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Sizwe Mpofu-Walsh Biography, Wiki, Age, Wife, Wedding, Mother, Family, Sumaya Hendrick, Books, Profile

Sizwe Mpofu-Walsh Biography

Sizwe Mpofu-Walsh was born on 4th January 1989. He is a South African author, artist, and activist. Mpofu-Walsh was the Student leader of the University of Cape Town Students’ Representative Council in 2010. He holds an MPhil in International Relations from the University of Oxford. In September 2017, Mpofu-Walsh distributed his introduction book, Democracy, and Delusion: 10 Myths in South African Politics. Alongside the book, he released his presentation rap collection, likewise titled Democracy and Delusion.

Sizwe Mpofu Early life and Education

Mpofu-Walsh was born in Johannesburg, the child of a black father Advocate Dali Mpofu and a white mother Theresa Oakley Smith. His folks were politically active in the early 90s in the struggle against Apartheid. He went to Sacred Heart College and St John’s College. He was a piece of the hip-bounce bunch Entity, alongside rapper AKA and Nhlanhla Makenna. He played for the Orlando Pirates Youth Academy between the ages of 13 and 16. Mpofu-Walsh put in a year living in the provincial Eastern Cape town of Qugqwala, before undergoing initiation into adulthood in Xhosa 2007.
Mpofu-Walsh went to the University of Cape Town, acquiring an Honors degree in Politics Philosophy and Economics in 2012. He was SRC President in 2010, where his SRC was the first to effectively challenge the college’s proposed expenses increment, decreasing it from 12% to 8%. At UCT, he helped to establish InkuluFreeHeid; an adolescent drove common society association. He earned a Weidenfeld Scholarship to seek after a graduate degree in International Relations at the University of Oxford, which he earned with distinction. He is as of now seeking a doctorate in International Relations at Oxford.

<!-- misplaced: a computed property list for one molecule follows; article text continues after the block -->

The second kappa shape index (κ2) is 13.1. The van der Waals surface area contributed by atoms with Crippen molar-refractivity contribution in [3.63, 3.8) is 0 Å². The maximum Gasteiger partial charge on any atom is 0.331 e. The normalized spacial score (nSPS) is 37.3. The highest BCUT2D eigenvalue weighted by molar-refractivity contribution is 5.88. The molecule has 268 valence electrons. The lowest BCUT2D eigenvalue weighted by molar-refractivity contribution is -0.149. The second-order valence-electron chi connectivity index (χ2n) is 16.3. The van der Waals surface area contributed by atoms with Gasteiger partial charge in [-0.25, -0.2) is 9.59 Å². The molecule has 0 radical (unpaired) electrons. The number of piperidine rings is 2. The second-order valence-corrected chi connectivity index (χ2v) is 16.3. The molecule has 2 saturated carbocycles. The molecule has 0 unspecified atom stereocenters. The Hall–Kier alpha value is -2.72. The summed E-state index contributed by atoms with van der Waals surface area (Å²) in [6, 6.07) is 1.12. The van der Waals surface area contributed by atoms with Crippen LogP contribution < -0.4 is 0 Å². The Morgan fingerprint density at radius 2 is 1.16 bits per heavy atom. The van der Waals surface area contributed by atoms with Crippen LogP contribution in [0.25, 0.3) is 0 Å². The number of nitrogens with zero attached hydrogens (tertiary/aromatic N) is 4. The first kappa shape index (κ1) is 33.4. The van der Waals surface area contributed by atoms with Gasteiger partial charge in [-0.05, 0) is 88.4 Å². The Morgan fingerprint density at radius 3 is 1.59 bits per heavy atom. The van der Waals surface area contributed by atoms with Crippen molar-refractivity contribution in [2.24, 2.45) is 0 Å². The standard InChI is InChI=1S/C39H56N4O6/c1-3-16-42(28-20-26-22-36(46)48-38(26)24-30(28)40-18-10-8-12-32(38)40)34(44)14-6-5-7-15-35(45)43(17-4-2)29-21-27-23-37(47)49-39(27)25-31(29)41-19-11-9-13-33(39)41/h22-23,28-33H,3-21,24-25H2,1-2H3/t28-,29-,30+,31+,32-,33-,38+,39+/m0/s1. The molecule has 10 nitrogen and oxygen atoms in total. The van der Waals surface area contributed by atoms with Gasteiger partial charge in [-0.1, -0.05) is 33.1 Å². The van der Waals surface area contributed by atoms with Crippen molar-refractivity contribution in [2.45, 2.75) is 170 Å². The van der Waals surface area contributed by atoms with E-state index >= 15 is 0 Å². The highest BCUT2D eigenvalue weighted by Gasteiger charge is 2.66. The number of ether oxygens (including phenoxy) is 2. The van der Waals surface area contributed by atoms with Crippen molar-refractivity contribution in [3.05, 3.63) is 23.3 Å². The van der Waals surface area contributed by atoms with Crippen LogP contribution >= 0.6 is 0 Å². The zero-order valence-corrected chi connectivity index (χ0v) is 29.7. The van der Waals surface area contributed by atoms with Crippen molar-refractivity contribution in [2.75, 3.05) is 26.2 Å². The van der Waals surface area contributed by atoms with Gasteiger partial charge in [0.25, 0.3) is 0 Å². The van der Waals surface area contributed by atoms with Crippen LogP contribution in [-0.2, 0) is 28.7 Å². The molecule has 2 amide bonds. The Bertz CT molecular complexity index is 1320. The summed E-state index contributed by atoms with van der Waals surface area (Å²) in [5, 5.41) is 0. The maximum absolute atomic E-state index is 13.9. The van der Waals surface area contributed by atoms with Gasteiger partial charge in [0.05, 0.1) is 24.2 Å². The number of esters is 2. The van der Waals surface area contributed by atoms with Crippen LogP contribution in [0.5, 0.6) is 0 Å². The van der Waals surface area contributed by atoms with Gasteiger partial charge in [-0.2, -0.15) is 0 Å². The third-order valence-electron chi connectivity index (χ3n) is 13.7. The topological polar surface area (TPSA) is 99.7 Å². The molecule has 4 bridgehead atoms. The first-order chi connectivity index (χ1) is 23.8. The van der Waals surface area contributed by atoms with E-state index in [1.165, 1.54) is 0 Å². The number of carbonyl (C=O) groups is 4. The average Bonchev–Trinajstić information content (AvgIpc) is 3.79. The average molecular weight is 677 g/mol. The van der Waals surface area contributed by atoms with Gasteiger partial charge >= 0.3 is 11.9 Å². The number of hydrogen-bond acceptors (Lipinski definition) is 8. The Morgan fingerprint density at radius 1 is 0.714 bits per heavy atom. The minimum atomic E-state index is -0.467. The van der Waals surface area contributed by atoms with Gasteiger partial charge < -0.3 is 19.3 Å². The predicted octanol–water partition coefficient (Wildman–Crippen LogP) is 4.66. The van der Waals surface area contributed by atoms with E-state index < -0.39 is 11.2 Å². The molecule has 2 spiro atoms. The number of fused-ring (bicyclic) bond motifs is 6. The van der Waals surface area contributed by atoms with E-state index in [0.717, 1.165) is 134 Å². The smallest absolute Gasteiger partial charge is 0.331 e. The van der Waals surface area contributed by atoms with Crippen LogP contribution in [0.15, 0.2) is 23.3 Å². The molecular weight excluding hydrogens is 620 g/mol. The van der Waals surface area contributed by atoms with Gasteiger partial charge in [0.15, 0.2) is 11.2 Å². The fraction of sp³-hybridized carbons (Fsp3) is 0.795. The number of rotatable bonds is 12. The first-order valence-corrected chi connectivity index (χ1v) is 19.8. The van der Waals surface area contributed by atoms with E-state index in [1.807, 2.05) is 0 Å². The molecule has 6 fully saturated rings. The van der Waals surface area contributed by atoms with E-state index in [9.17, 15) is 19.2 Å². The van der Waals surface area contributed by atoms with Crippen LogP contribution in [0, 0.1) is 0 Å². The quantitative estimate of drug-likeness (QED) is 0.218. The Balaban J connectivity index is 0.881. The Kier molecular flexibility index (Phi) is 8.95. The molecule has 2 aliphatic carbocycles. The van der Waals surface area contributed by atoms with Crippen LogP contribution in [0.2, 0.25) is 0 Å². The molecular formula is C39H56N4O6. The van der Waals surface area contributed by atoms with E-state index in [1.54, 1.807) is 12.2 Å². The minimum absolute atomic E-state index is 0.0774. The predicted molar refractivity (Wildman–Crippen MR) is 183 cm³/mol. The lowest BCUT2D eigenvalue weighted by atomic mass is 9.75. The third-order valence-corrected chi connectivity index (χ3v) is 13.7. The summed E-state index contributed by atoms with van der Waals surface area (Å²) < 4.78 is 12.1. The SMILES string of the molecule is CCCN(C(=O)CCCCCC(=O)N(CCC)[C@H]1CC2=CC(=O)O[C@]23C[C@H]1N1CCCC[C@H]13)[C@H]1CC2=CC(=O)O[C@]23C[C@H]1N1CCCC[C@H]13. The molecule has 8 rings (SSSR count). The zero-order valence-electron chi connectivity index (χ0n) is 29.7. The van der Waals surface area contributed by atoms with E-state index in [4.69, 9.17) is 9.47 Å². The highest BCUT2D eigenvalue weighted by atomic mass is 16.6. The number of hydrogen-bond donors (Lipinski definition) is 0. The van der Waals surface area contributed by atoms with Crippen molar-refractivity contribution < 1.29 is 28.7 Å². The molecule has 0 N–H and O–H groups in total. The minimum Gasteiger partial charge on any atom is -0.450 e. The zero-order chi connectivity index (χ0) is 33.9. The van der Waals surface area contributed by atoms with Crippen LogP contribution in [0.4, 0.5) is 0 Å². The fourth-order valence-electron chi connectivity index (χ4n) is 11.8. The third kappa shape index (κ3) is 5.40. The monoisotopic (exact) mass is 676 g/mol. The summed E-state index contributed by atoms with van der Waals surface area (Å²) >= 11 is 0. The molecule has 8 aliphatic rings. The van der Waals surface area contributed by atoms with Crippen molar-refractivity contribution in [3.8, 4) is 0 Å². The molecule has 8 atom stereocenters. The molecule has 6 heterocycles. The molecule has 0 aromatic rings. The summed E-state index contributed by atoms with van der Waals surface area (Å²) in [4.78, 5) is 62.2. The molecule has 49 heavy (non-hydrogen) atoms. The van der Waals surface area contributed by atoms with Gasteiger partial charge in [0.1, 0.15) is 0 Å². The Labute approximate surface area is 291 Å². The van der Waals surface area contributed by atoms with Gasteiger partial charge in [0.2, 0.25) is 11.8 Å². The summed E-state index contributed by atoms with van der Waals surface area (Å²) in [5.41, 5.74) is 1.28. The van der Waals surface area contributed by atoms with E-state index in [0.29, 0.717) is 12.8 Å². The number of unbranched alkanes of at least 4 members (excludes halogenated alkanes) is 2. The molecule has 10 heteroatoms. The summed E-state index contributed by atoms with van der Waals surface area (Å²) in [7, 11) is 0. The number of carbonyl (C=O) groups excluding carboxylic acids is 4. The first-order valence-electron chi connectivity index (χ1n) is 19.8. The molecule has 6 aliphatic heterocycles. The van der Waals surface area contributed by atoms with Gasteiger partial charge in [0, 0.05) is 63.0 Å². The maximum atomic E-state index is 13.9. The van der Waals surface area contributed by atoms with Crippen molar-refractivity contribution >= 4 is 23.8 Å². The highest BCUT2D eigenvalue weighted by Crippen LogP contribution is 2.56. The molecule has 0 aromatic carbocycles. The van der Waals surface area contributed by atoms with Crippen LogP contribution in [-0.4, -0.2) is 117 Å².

Sizwe Mpofu Writing, Activism, and Career

Mpofu-Walsh released a song in 2013 entitled ‘Mr. Prsident’. The song was to criticize the then South African President, Jacob Zuma for corruption. It was featured in the Wall Street Journal. That year, the Mail and Guardian named him as one of the 200 top youthful South Africans.
He has written on the subject matter of Free education for public institutions in South Africa. He published a chapter on means in which the government can actualize free education for public institutions in his book Fees Must Fall: Student Revolt, Decolonisation, and Governance, published by Wits University Press
Mpofu-Walsh has been a vocal supporter of free instruction in South Africa. He foresaw a future where education would be free in public institutions in his book Fees Must Fall Student Revolt, Decolonisation, and Governance, distributed by Wits University Press.
Mpofu-Walsh was additionally part of the Rhodes Must Fall in Oxford crusade, which planned to feature affirmed institutional prejudice at Oxford and required a statue of Cecil Rhodes situated on the Oxford High Street to be migrated. Mpofu-Walsh was cited as saying:
There is something profoundly amiss with the way Oxford presents itself, with the way it has inclinations against individuals and we are raising that, and out of the blue we are constraining the college to face that issue and likely doing a better job than any age before us.”
The crusade was at last unsuccessful at Oxford and was opposed by college scholastics and anti-apartheid sympathizers activists including Nigel Biggar, Mary Beard, and Dennis Goldberg. It was upheld by prominent scholar Noam Chomsky.
Mpofu-Walsh won the City Press-Tafelberg Award for promising verifiable for his book Democracy and Delusion: 10 Myths in South African Politics, distributed in September 2017.

Sizwe Mpofu Books

  • Democracy and Delusion: 10 Myths in South African Politics 2017